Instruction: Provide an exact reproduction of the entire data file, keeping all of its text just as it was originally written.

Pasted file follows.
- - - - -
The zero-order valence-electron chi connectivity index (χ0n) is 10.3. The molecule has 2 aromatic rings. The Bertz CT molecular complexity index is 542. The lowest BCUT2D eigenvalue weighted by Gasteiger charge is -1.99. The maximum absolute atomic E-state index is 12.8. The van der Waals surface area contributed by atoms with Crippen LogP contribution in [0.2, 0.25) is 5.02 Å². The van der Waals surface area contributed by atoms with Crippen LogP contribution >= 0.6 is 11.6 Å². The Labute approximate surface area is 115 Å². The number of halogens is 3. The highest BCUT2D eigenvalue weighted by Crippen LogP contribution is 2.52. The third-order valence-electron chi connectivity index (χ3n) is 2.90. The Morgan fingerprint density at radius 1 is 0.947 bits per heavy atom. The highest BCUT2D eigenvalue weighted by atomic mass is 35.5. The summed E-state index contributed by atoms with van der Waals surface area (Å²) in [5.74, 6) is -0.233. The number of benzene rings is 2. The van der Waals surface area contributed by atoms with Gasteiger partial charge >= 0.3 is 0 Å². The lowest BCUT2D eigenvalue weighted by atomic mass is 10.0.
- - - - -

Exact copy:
The zero-order valence-electron chi connectivity index (χ0n) is 10.3. The molecule has 2 aromatic rings. The Bertz CT molecular complexity index is 542. The lowest BCUT2D eigenvalue weighted by Gasteiger charge is -1.99. The maximum absolute atomic E-state index is 12.8. The van der Waals surface area contributed by atoms with Crippen LogP contribution in [0.2, 0.25) is 5.02 Å². The van der Waals surface area contributed by atoms with Crippen LogP contribution >= 0.6 is 11.6 Å². The Labute approximate surface area is 115 Å². The number of halogens is 3. The highest BCUT2D eigenvalue weighted by Crippen LogP contribution is 2.52. The third-order valence-electron chi connectivity index (χ3n) is 2.90. The Morgan fingerprint density at radius 1 is 0.947 bits per heavy atom. The highest BCUT2D eigenvalue weighted by atomic mass is 35.5. The summed E-state index contributed by atoms with van der Waals surface area (Å²) in [5.74, 6) is -0.233. The number of benzene rings is 2. The van der Waals surface area contributed by atoms with Gasteiger partial charge >= 0.3 is 0 Å². The lowest BCUT2D eigenvalue weighted by atomic mass is 10.0.